- 2015 Federal Election
New bridge name ‘rubbish’
Langley’s newest bridge is to be named after two-year-old playmates, Cole and Harmony.
The $1.7 million pedestrian overpass takes walkers, including the toddlers, from one side of 200 Street to the other at 68 Avenue.
According to Councillor Kim Richter, all council members received a request from Cole’s father, Hugh McDonald regarding the naming of the overpass, which opened in May.
Her motion that the overpass be named the Cole Harmony Bridge “in honour” of the tots, was approved without discussion, after council watched a 69 second video of Cole on the bridge.
Not everyone was impressed. While no one in the audience reacted to the vote, several people vented in the parking lot after the meeting.
“Rubbish,” said a man who often attends council meetings.
“It’s child exploitation,” said another Township resident.
Others called council’s acceptance of the motion embarrassing.
Councillor Grant Ward was the only council member to vote against the name. He said that council failed to follow its own policy governing the naming of fixed assets such as bridges.
“That is normally reserved for citizens who have a lengthy service to the Township,” Ward said on Tuesday, noting that facilities are normally named after people who have died.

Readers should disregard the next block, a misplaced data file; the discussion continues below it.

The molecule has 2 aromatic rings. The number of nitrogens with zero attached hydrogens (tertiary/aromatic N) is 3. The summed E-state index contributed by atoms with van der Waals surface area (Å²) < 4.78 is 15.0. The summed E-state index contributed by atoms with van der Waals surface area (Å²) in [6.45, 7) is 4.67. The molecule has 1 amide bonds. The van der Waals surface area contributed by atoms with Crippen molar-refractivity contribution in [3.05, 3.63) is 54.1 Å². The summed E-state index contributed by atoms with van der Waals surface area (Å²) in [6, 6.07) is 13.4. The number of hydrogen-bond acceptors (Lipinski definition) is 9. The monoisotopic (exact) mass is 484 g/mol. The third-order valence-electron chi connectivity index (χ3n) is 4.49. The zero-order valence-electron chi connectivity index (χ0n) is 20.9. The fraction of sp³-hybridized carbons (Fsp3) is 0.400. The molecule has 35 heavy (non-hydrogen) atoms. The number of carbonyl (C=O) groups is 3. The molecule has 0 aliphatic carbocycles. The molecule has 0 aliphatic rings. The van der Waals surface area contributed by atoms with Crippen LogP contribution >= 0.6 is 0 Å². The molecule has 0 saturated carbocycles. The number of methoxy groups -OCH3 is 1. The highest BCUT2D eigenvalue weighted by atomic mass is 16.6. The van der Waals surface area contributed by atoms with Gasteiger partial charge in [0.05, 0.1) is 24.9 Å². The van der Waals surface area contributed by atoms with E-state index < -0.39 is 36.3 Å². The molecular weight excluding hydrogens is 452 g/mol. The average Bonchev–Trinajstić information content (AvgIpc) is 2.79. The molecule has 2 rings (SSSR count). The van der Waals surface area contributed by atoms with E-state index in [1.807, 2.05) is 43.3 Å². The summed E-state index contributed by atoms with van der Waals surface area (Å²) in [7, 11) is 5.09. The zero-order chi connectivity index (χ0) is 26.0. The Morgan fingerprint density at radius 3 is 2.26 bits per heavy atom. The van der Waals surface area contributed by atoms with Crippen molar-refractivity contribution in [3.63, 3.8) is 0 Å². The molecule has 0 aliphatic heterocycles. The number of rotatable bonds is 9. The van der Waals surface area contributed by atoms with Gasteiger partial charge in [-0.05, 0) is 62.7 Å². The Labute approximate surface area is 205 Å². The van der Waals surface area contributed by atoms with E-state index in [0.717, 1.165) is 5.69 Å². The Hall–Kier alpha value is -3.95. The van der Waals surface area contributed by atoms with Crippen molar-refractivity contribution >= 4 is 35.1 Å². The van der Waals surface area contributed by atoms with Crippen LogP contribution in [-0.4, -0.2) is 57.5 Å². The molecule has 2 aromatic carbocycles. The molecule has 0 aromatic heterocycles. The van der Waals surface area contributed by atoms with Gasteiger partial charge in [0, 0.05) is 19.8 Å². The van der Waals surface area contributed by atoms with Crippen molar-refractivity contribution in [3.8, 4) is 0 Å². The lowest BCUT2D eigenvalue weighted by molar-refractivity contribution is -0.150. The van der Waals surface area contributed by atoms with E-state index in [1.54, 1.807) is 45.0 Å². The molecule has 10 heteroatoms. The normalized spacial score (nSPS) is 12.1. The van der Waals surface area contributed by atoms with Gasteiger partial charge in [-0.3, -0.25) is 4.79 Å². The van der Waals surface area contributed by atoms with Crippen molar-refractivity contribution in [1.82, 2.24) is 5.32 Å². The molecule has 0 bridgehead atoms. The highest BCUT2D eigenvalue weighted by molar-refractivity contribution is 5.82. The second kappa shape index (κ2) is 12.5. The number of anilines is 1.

The most recent example is Lynn Fripps, a long-time Aldergrove community volunteer who died in 2005. A new park and elementary school in Willoughby will be named after Fripps.
Ward said naming the overpass after two toddlers was unusual “and I wasn’t going to be part of it.”
E-mails circulating after Monday’s council meeting point to growing concern for council’s decision.
“Anything to get one’s name and profile highlighted. What a shame, would have expected better from Councillor Richter,” wrote a resident.
“What next, a septic field named after (administrator) Mark Bakken, (Councillors) Grant Ward, Charlie Fox, Steve Ferguson, or (Fort Langley/Aldergrove MLA) Rich Coleman?” asked another.
Jacob de Raadt, a council watchdog and critic, said the decision was “atrocious.”
“I find it highly irresponsible to name a bridge based on a video that was obviously made by the parents of a cute two-year-old.
“My grandchildren are just as cute, I would counter,” de Raadt said.
He called the decision “very short-sighted, or even dumb,” and one which council may well regret.
He said that a more appropriate name would be the Langley Little League Bridge to honour the local baseball players who represented Canada in the World Little League World Series in August.